Today's Sunday Morning Post has an article about the way banks rip you off with a "currency-linked deposit" account. These are widely available in Hong Kong because the interest rates on a standard local currency deposit account are almost zero.
The article has a small chart which is supposed to show how the Australian Dollar exchange rate has fluctuated over the last twelve months.
However, look closely and you may notice two things.
- The date range shown is 1-12 January 2008 and 1 January 2009. Er?
- Apparently the Australian Dollar went up every day/month. Yes, that's "up" from 7.365 on 08/01/08 to 6.7017 on 09/01/08.
The article is also staggeringly dull, and could be summarised in about two paragraphs (basically the banks penalize you if the chosen currency falls, and don't reward you if it rises). However, it appears that "Alan Alanson" is paid by the word:
Investors bear brunt of risk with little return to match
If you put HK$100,000 in an ordinary term deposit with most banks in Hong Kong for one month, the interest rate, about 0.01 per cent per annum, would come to less than HK$1 a month. If, instead, you purchased a currency-linked deposit in Hong Kong dollars linked to Australian dollars, say, the interest rate offered would be much higher. It would not be unusual for you to be offered a rate as high as 15 per cent per annum. Assuming a deposit period of one month, that would work out at 1.25 per cent, or HK$1,250 a month.
The "currency link" part of a currency-linked deposit means that although the investor's deposit is in HKD, it is linked to some other currency, in this case AUD. If the HKD rises against the AUD during the term of the deposit, investors get their deposit back in AUD instead of in HKD. The exchange rate used to calculate how much the investor receives in AUD is not the exchange rate applicable on the day the deposit matures, but an exchange-rate target set at the beginning of the deposit period.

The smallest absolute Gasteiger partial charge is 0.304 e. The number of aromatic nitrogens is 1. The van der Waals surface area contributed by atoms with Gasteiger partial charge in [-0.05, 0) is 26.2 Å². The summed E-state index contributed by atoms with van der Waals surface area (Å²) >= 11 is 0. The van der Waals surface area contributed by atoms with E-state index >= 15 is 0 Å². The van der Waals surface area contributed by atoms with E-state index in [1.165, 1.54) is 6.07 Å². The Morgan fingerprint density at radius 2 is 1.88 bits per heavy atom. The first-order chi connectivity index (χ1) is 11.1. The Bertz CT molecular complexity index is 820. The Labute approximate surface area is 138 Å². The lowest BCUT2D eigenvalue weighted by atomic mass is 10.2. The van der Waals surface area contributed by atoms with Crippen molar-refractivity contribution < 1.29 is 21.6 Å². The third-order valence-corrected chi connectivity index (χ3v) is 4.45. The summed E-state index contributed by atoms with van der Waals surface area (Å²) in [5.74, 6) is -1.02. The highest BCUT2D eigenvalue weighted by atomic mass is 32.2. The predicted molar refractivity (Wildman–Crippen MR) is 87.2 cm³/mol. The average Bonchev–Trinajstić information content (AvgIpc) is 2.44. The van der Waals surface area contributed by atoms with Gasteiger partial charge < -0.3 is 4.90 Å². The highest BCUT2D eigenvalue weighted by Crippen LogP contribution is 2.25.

The exchange-rate target will be at a slight discount to the actual exchange rate when you purchase the currency-linked deposit. Assume the AUD-linked deposit you buy has an exchange rate target of 5.32. So on the day the deposit matures, if AUD buys less than 5.32 Hong Kong dollars, the investor gets AUD instead of HKD at the exchange-rate target, not the actual exchange rate.
Assuming the deposit is for a month, if one month after you buy this product, the AUD only buys 5 HKD, you buy AUD at the higher rate of 5.32 even though AUD is only worth 5 on that day. That would represent a 6 per cent loss of your original capital, which, netted off against the 1.25 per cent interest that you still get, would mean a loss of 4.75 per cent for the month, which on an annual basis would be a 57 per cent loss.
On the other hand, if the AUD increases in value against the HKD, the investor will not get the benefit of currency gains. If it rises against the HKD, the investor still just gets back her HK$100,000 and the 1.25 per cent interest. This is where the mismatch between risk and return arises.
Hey, he finally got to the point after 547 words. Amazingly there are another 970 words to go.
By the way, HSBC are currently offering 10.04% "interest" on a deposit in Australian Dollars.
[update - 25/1/09]. Today's SCMP has some readers' responses to the article. One points out the two glaring errors in the chart, whilst someone else offers a rather more concise description of this product, which is a deposit account and a currency option contract. Indeed - the 10.04% "interest" is nothing of the sort, and far higher than you could actually get by depositing Australian Dollars in an Australian bank.